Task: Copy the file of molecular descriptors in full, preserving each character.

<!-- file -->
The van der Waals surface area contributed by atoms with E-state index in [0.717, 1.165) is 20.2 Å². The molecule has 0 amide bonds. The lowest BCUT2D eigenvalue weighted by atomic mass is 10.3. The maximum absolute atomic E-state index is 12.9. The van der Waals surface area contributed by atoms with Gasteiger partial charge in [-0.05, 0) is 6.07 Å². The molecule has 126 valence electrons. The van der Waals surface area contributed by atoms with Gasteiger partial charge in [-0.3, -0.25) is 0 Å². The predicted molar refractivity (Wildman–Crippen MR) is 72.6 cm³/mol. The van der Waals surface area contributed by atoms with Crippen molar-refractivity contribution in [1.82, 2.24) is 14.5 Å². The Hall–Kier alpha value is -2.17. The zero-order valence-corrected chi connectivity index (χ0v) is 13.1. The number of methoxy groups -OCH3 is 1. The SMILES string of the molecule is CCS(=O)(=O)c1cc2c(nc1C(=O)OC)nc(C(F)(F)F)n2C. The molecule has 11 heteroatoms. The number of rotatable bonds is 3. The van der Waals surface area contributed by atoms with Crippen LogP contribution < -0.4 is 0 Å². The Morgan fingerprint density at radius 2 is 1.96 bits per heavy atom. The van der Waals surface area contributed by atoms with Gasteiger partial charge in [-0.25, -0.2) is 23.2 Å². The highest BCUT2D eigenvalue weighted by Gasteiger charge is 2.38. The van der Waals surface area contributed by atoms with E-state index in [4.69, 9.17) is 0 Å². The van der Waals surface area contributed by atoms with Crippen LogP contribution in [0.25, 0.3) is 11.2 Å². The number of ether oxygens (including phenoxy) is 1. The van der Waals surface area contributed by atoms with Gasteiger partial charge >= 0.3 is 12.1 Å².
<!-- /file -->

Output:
The van der Waals surface area contributed by atoms with E-state index in [0.717, 1.165) is 20.2 Å². The molecule has 0 amide bonds. The lowest BCUT2D eigenvalue weighted by atomic mass is 10.3. The maximum absolute atomic E-state index is 12.9. The van der Waals surface area contributed by atoms with Gasteiger partial charge in [-0.05, 0) is 6.07 Å². The molecule has 126 valence electrons. The van der Waals surface area contributed by atoms with Gasteiger partial charge in [-0.3, -0.25) is 0 Å². The predicted molar refractivity (Wildman–Crippen MR) is 72.6 cm³/mol. The van der Waals surface area contributed by atoms with Crippen molar-refractivity contribution in [1.82, 2.24) is 14.5 Å². The Hall–Kier alpha value is -2.17. The zero-order valence-corrected chi connectivity index (χ0v) is 13.1. The number of methoxy groups -OCH3 is 1. The SMILES string of the molecule is CCS(=O)(=O)c1cc2c(nc1C(=O)OC)nc(C(F)(F)F)n2C. The molecule has 11 heteroatoms. The number of rotatable bonds is 3. The van der Waals surface area contributed by atoms with Crippen LogP contribution < -0.4 is 0 Å². The Morgan fingerprint density at radius 2 is 1.96 bits per heavy atom. The van der Waals surface area contributed by atoms with Gasteiger partial charge in [-0.25, -0.2) is 23.2 Å². The highest BCUT2D eigenvalue weighted by Gasteiger charge is 2.38. The van der Waals surface area contributed by atoms with E-state index in [4.69, 9.17) is 0 Å². The van der Waals surface area contributed by atoms with Crippen LogP contribution in [0.25, 0.3) is 11.2 Å². The number of ether oxygens (including phenoxy) is 1. The van der Waals surface area contributed by atoms with Gasteiger partial charge >= 0.3 is 12.1 Å².